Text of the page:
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Talking Indie Biz at Avignon/New York Festival

Talking Indie Biz at Avignon/New York Festival

Talking Indie Biz at Avignon/New York Festival

by Rania Richardson

One of the films discussed at the Avignon/New York “Indie Wars” panel was Russian film “The Return.” Photo courtesy of Kino.

The Avignon/New York Film Festival concluded its 10th-annual New York event in New York recently. In addition to French and American independent film screenings, there were a number of industry panels, including “Indie Wars: The Art of Marketing & Distribution.” Moderated by CAVU Pictures distribution head, Isil Bagdadi, the panel of New York based industry execs consisted of Bill Thompson of Newmarket Films, Jeanne Berney of The Berney Group, Ed Arentz of Cinema Village and Empire Pictures, Richard Abramowitz of Abramorama, and Jeremy Workman of Workshop Industries. The panel discussed a number of topics on independent film distribution, running the gamut from the initial release to sustaining publicity.

In response to the question of theater selection, Thompson said that it’s seldom the case of going with the “best” theater for a film. More often there are political considerations and the best relationship with an exhibitor. Of course, theater availability is the primary consideration.

Arentz added that he held the Russian drama “The Return” for an 11-week stretch at Cinema Village, partly because he personally liked the film. “That factor would not come into play in a circuit,” he said, referring to the personal nature of some art houses.

On the determination of release dates, Thompson said, “It depends on when the film is ready and if it will be saved for the holidays or summer. We follow everyone else’s release dates. They change all the time and have a domino effect on other films.”

How to market a small film cheaply was a key issue. “If you don’t have money for ads, you need editorial with the right publicist. I count on Jeanne [Berney] to help me position a film,” Abramowitz said, teasing his fellow panelist.

Workman brought up that the Internet was the great financial equalizer. “You can get an independent trailer out in the same places as ‘Spider-Man 2,'” he said. “Get your trailer out as early as possible,” said Arentz. At Cinema Village, the trailer for the Turkish drama “Distant” was up for two months because the release date kept getting pushed back. The film did well, and the longer run for the trailer probably helped.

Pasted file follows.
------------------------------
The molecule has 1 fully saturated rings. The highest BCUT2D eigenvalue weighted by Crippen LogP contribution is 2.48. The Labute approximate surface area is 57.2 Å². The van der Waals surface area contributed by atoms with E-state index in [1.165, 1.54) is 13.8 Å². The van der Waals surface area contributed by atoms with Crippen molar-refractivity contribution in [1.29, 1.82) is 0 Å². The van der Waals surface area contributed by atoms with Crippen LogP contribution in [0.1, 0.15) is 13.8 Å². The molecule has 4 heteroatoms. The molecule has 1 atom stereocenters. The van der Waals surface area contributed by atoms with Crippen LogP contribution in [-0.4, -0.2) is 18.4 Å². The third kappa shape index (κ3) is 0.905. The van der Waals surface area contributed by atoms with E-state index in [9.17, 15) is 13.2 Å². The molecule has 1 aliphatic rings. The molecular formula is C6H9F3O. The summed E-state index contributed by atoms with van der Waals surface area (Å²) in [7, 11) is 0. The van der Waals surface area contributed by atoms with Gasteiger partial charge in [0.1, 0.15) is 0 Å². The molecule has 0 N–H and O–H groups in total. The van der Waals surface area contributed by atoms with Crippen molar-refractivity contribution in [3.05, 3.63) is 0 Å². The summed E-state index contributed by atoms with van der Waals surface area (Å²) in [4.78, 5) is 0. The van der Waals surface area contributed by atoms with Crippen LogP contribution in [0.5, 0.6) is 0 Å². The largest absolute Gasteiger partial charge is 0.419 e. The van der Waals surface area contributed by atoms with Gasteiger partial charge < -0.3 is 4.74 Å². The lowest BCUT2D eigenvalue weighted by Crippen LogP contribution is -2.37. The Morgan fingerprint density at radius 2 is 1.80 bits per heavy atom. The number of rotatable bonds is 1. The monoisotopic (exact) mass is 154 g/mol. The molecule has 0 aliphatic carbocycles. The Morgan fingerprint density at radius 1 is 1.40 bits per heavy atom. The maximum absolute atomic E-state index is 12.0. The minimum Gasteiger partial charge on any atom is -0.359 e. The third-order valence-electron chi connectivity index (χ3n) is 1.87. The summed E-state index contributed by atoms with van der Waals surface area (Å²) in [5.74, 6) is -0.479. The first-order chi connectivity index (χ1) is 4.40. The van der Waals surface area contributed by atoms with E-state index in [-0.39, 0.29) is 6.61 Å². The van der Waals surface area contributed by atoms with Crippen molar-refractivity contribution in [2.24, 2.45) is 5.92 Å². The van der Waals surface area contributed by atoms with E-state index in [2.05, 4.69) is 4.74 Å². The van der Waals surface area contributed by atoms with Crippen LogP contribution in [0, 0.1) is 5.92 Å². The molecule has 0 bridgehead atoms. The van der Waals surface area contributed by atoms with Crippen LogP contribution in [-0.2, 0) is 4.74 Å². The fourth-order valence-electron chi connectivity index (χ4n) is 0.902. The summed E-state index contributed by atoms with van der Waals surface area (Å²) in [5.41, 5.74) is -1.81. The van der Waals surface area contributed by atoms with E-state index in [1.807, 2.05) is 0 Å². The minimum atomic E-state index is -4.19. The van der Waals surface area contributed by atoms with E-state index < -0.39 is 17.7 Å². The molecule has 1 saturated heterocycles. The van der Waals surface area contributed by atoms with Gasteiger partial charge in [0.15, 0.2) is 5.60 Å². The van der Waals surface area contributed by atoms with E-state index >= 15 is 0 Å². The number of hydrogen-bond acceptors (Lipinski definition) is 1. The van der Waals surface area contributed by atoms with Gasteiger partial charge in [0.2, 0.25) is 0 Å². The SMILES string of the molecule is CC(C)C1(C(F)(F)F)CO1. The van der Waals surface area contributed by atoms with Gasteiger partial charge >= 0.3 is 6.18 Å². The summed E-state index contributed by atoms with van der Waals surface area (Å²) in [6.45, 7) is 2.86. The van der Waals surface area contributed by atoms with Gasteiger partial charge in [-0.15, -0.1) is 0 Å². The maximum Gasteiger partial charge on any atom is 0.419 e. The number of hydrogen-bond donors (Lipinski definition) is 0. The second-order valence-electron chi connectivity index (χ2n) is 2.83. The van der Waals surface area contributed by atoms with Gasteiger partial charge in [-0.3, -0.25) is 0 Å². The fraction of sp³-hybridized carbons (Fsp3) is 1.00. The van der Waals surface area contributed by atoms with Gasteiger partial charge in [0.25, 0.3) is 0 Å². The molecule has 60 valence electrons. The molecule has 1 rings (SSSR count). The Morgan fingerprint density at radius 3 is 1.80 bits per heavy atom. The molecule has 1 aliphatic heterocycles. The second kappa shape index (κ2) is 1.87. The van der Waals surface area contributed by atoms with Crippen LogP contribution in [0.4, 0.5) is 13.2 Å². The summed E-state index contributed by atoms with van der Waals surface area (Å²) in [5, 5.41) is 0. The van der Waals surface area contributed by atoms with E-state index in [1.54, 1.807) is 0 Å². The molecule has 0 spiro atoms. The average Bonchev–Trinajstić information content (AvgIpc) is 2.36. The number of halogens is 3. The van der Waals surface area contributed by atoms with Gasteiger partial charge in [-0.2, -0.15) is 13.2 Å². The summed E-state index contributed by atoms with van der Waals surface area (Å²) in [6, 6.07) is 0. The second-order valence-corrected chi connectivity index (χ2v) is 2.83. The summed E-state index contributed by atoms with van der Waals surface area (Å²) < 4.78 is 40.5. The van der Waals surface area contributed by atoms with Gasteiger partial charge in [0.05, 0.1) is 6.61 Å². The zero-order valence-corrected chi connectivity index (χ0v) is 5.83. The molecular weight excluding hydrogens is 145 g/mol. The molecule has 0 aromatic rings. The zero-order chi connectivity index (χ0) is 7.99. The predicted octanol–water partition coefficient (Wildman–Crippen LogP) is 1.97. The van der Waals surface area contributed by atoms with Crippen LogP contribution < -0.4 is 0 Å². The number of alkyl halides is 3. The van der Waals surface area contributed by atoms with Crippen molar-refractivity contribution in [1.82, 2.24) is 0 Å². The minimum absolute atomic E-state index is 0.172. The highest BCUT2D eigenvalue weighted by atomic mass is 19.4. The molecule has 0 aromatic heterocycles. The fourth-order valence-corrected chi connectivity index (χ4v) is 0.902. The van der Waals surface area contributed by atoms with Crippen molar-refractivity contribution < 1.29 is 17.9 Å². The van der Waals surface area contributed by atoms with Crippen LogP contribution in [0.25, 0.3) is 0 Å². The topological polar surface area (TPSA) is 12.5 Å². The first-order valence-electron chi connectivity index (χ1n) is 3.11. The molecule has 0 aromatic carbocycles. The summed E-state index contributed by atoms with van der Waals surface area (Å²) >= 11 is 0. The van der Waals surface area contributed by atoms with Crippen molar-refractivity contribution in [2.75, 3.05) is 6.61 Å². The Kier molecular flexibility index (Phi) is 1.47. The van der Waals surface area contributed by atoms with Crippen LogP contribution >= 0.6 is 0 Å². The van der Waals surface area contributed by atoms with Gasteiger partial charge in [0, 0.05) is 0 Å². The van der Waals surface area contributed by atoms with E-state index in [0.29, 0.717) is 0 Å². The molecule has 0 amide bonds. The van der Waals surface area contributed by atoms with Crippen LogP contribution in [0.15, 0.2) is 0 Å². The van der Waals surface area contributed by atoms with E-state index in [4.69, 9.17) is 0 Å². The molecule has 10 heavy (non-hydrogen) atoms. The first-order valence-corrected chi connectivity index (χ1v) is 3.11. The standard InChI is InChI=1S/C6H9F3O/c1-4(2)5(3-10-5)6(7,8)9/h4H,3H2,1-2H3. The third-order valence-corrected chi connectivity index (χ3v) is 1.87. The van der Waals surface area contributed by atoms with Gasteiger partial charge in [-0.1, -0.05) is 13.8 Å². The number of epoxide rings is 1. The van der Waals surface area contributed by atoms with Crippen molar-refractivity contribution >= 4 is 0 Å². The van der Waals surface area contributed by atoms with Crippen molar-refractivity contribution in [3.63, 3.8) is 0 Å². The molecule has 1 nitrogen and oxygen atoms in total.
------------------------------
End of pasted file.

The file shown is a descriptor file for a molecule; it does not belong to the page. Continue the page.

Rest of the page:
The panel discussed the growing trend of hands-on independent producers. “We are now working in concert with producers to market films,” said Berney, “They’re very smart and they play a huge roll in promotion.” Workman said he had worked on some studio jobs where the contract stated that the producer would have no input on the trailer. With recent independent films, he found that producers often give input.

Workman’s trailers for “The Eye,” “Russian Ark,” and “The Holy Land” were screened and discussed.

When the panel was asked to name the most difficult part of film marketing, Arentz expressed frustration with critics who kill small films that rely heavily on reviews. The panel conferred that The New York Times dominates the arena. “I have the highest esteem for The New York Times’ film critics,” Abramowitz said half-jokingly, revealing how dependent he and his colleagues are on that newspaper’s reviews.

Thompson praised The New Yorker critic Anthony Lane for championing the difficult Swedish film, “Lilja 4-ever.” Berney agreed that the British-born Lane was a visionary critic, and cited Elvis Mitchell for his pop cultural references.

Countering the notion that a big opening weekend is the key to success, Berney said, “If you have a good movie, you can build and continue to build on it.” As the publicist for “My Big Fat Greek Wedding,” she described the evolving strategy as the film grew. For example, even though the film opened in April, leading lady Nia Vardalos didn’t start doing publicity until June.

When one critic’s interest was piqued by his mother’s rave review of the film, Berney declined his request for a video cassette and instead comped him at a regular screening at the Beekman Theatre, where the wide audience for the film would be evident by “walkers on one side and skateboards on the other.”

Because of the surprise hit, Workman’s clients began to mandate that he make his trailers more like “My Big Fat Greek Wedding.” “Even if they had a gay coming of age film, a thriller, a foreign language film, they tried to go mainstream,” he said, “and when they did that, they failed.”

The panel agreed that film marketing is elusive by nature. Berney said, “You try to do everything right…and then there are the movie gods. The fact that there has to be a panel on this subject shows that there is no one way to do it.”

The transatlantic Avignon/New York Film Festival will have its companion event in Avignon, France from June 23 to 27.

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